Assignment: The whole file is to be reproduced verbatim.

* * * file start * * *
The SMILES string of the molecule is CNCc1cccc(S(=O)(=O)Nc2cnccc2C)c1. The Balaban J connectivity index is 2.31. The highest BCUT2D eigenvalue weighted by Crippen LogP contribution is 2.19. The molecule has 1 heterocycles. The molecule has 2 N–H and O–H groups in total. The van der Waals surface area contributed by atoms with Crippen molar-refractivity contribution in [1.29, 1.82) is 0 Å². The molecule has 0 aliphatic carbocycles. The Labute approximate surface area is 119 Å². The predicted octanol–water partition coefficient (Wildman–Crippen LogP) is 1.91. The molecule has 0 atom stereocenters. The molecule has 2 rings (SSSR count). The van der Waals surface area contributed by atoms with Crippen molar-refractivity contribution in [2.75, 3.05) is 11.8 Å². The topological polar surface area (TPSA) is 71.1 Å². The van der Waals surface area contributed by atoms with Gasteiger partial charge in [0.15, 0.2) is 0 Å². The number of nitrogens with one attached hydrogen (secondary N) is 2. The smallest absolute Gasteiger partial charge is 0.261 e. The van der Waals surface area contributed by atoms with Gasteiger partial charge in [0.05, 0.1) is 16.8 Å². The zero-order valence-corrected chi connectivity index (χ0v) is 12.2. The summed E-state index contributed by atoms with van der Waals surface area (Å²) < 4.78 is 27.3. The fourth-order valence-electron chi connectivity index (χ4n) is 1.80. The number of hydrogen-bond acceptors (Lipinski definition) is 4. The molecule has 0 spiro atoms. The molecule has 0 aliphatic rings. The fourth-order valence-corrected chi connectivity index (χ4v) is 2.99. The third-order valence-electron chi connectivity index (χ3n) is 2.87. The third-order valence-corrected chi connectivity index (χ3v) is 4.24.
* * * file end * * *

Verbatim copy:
The SMILES string of the molecule is CNCc1cccc(S(=O)(=O)Nc2cnccc2C)c1. The Balaban J connectivity index is 2.31. The highest BCUT2D eigenvalue weighted by Crippen LogP contribution is 2.19. The molecule has 1 heterocycles. The molecule has 2 N–H and O–H groups in total. The van der Waals surface area contributed by atoms with Crippen molar-refractivity contribution in [1.29, 1.82) is 0 Å². The molecule has 0 aliphatic carbocycles. The Labute approximate surface area is 119 Å². The predicted octanol–water partition coefficient (Wildman–Crippen LogP) is 1.91. The molecule has 0 atom stereocenters. The molecule has 2 rings (SSSR count). The van der Waals surface area contributed by atoms with Crippen molar-refractivity contribution in [2.75, 3.05) is 11.8 Å². The topological polar surface area (TPSA) is 71.1 Å². The van der Waals surface area contributed by atoms with Gasteiger partial charge in [0.15, 0.2) is 0 Å². The number of nitrogens with one attached hydrogen (secondary N) is 2. The smallest absolute Gasteiger partial charge is 0.261 e. The van der Waals surface area contributed by atoms with Gasteiger partial charge in [0.05, 0.1) is 16.8 Å². The zero-order valence-corrected chi connectivity index (χ0v) is 12.2. The summed E-state index contributed by atoms with van der Waals surface area (Å²) < 4.78 is 27.3. The fourth-order valence-electron chi connectivity index (χ4n) is 1.80. The number of hydrogen-bond acceptors (Lipinski definition) is 4. The molecule has 0 spiro atoms. The molecule has 0 aliphatic rings. The fourth-order valence-corrected chi connectivity index (χ4v) is 2.99. The third-order valence-electron chi connectivity index (χ3n) is 2.87. The third-order valence-corrected chi connectivity index (χ3v) is 4.24.